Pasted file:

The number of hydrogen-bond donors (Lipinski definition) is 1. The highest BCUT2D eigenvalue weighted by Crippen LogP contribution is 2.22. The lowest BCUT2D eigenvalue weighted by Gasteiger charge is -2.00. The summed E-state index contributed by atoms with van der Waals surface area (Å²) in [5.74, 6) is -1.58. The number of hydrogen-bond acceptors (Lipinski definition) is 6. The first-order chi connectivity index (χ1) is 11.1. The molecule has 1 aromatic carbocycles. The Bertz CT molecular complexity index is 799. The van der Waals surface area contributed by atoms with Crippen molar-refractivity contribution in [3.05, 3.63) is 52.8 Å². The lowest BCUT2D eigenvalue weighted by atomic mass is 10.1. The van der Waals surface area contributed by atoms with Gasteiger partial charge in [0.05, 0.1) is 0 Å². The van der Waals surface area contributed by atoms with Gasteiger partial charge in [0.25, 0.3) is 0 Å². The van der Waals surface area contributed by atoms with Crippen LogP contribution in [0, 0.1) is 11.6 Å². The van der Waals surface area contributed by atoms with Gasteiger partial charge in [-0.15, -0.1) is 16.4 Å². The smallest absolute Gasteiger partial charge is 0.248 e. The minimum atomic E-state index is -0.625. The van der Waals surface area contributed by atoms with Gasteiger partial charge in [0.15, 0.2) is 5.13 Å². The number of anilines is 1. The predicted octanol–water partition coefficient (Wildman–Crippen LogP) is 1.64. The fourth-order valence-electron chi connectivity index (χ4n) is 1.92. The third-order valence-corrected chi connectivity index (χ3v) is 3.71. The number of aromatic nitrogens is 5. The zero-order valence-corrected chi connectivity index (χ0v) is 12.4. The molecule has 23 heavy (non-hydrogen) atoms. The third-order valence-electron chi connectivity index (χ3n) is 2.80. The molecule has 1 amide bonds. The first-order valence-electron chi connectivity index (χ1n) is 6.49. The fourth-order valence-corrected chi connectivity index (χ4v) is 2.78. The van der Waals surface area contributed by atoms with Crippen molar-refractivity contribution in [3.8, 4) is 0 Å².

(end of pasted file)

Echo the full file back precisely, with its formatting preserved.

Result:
The number of hydrogen-bond donors (Lipinski definition) is 1. The highest BCUT2D eigenvalue weighted by Crippen LogP contribution is 2.22. The lowest BCUT2D eigenvalue weighted by Gasteiger charge is -2.00. The summed E-state index contributed by atoms with van der Waals surface area (Å²) in [5.74, 6) is -1.58. The number of hydrogen-bond acceptors (Lipinski definition) is 6. The first-order chi connectivity index (χ1) is 11.1. The molecule has 1 aromatic carbocycles. The Bertz CT molecular complexity index is 799. The van der Waals surface area contributed by atoms with Crippen molar-refractivity contribution in [3.05, 3.63) is 52.8 Å². The lowest BCUT2D eigenvalue weighted by atomic mass is 10.1. The van der Waals surface area contributed by atoms with Gasteiger partial charge in [0.05, 0.1) is 0 Å². The van der Waals surface area contributed by atoms with Gasteiger partial charge in [0.25, 0.3) is 0 Å². The van der Waals surface area contributed by atoms with Crippen LogP contribution in [0, 0.1) is 11.6 Å². The van der Waals surface area contributed by atoms with Gasteiger partial charge in [-0.15, -0.1) is 16.4 Å². The smallest absolute Gasteiger partial charge is 0.248 e. The minimum atomic E-state index is -0.625. The van der Waals surface area contributed by atoms with Gasteiger partial charge in [0.15, 0.2) is 5.13 Å². The number of anilines is 1. The predicted octanol–water partition coefficient (Wildman–Crippen LogP) is 1.64. The fourth-order valence-electron chi connectivity index (χ4n) is 1.92. The third-order valence-corrected chi connectivity index (χ3v) is 3.71. The number of aromatic nitrogens is 5. The zero-order valence-corrected chi connectivity index (χ0v) is 12.4. The molecule has 23 heavy (non-hydrogen) atoms. The third-order valence-electron chi connectivity index (χ3n) is 2.80. The molecule has 1 amide bonds. The first-order valence-electron chi connectivity index (χ1n) is 6.49. The fourth-order valence-corrected chi connectivity index (χ4v) is 2.78. The van der Waals surface area contributed by atoms with Crippen molar-refractivity contribution in [3.8, 4) is 0 Å².